There's no specific legal standard around what makes a home uninhabitable. The question usually comes up when an unhappy tenant has a dispute with their landlord. In many U.S. jurisdictions, courts hold landlords responsible for maintaining a habitable home, and tenants may be allowed to withhold rent money when the property isn't safe to live in. Legal standards aside, whether or not a home is safe to inhabit depends on a number of factors.
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A home may be uninhabitable if it's constructed with dangerous materials, is structurally unsound, has a serious mold problem, lacks functioning electrical/plumbing systems or doesn't provide protection from extreme heat or cold — among other hazards.
Unsafe Building Materials
Especially in older properties, dangerous materials may be lurking in the walls, floors and fixtures. Some homes are made with old insulation, vinyl floor tiles, roofing shingles and other building materials containing asbestos. These materials don't pose an immediate danger if they're intact but release asbestos fibers when they're disturbed. If that happens — say a DIY renovator starts ripping up old attic insulation without realizing the danger — it's not safe for people to continue living in the home until the problem is addressed. (Test your home for asbestos if you think it's present in your building materials.)
Other dangerous chemicals sometimes used in older building materials include chromated copper arsenate and formaldehyde. Chipping lead paint also poses an urgent safety risk, especially to kids and pets. Residents can use an instant lead test to detect lead in their homes.
Significant Structural Damage
It goes without saying that structural damage is a serious safety issue of the highest order. Minor cracks in a home's foundation or chimney don't necessarily mean everyone needs to evacuate, though you should have the building inspected quickly. Significant structural damage could cause part of the home to collapse at any time.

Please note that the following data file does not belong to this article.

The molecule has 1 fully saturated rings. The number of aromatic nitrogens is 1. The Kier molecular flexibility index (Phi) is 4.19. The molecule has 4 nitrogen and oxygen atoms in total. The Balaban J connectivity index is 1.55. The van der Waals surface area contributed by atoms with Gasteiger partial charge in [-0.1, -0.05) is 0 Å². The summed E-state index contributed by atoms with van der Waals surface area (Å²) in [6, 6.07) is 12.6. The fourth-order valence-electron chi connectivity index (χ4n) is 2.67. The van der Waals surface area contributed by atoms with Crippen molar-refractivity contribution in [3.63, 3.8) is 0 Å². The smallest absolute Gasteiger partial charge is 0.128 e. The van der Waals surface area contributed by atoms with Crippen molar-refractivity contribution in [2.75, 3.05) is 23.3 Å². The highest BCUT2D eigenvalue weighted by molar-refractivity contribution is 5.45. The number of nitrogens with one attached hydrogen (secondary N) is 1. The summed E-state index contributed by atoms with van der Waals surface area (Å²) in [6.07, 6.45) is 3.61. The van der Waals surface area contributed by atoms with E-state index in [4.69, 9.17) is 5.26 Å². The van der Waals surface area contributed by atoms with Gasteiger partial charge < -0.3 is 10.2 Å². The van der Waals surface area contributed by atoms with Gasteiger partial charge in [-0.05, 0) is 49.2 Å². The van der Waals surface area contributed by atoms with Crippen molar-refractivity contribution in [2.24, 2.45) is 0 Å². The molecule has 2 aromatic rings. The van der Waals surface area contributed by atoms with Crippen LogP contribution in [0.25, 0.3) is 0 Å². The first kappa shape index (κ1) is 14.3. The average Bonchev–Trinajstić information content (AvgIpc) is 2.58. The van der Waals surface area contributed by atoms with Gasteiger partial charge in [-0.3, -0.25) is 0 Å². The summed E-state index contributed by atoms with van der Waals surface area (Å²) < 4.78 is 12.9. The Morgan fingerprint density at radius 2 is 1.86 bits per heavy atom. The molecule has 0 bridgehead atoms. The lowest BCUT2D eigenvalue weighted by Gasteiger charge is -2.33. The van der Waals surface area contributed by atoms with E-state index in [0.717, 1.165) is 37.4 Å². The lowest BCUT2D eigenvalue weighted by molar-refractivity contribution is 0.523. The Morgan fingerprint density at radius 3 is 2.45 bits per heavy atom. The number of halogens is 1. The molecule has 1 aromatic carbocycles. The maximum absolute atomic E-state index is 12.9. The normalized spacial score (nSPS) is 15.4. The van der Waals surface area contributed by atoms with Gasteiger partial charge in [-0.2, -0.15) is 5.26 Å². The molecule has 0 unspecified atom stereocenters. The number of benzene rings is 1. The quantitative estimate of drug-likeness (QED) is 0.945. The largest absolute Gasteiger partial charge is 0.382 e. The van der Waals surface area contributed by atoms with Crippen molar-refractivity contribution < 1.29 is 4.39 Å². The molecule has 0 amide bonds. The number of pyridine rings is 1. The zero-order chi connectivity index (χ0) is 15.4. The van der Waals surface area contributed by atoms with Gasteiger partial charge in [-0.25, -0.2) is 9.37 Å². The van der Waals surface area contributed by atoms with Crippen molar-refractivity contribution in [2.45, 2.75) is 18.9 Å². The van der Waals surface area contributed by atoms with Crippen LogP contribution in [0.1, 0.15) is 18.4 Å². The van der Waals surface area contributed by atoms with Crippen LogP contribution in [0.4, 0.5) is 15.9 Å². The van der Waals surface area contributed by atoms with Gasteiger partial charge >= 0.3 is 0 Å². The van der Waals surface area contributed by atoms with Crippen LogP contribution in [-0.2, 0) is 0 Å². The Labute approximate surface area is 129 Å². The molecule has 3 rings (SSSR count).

Major Mold Issues
Some mold growth is common in homes. Mold can flourish in any moist environment, so you may spot some patches of mold on a damp basement wall or along a rotting wooden window frame. With minor outbreaks, you can treat and remove mold in your home on your own using products like mold treatment spray, but severe mold growth is another issue.
Mold can cause breathing problems and irritation for many people, especially those who have asthma or mold allergies. Sometimes, a severe mold outbreak can hide in the walls and grow over the course of months while residents experience worsening respiratory issues. You may need to move out of a home that has major mold problems until professional mold remediators can come in.
Excessive Cold or Heat
Providing protection from extreme temperatures is a basic function of a safe home. A home may be uninhabitable if gaps in the walls allow cold air and snow to blow in during the winter or if it gets dangerously hot during the summer. A safe home must also have functioning heat.
Lack of Functioning Plumbing and Electrical
Our ancestors got through the day without electricity and plumbing, but that doesn't mean we should have to. Having access to running water is a basic requirement for a habitable home. So is a functioning and safe electrical system that's devoid of any faulty wiring or other damage that could be a fire hazard.
Other Factors Making Homes Uninhabitable
Security is a basic tenet of habitability. If a home is missing a door or window or doesn't have locks on exterior doors, a tenant could make a case that it's not safe to live there. Certain animal or insect infestations pose a threat to human health. (A home that's infested with ants may be technically habitable, but one that's overrun with rodents, bees or scorpions isn't.)
A home may also be uninhabitable if it lacks functioning smoke alarms or residents are exposed to carbon monoxide or radon. Radon is a dangerous radioactive gas, so homeowners have to mitigate radon before living in the home.
Sometimes, a home that's safe for one person is uninhabitable for another. For example, a wheelchair user or someone who has life-threatening asthma may have a different standard for what makes their home safe than someone else might.
- Cornell Law School: Legal Information Institute: Landlord-Tenant Law
- United States Environmental Protection Agency: A Brief Guide to Mold, Moisture and Your Home
- National Center for Healthy Housing: Potential Chemicals Found in Building Materials
- Apartments.com: What Makes a Rental Property Habitable?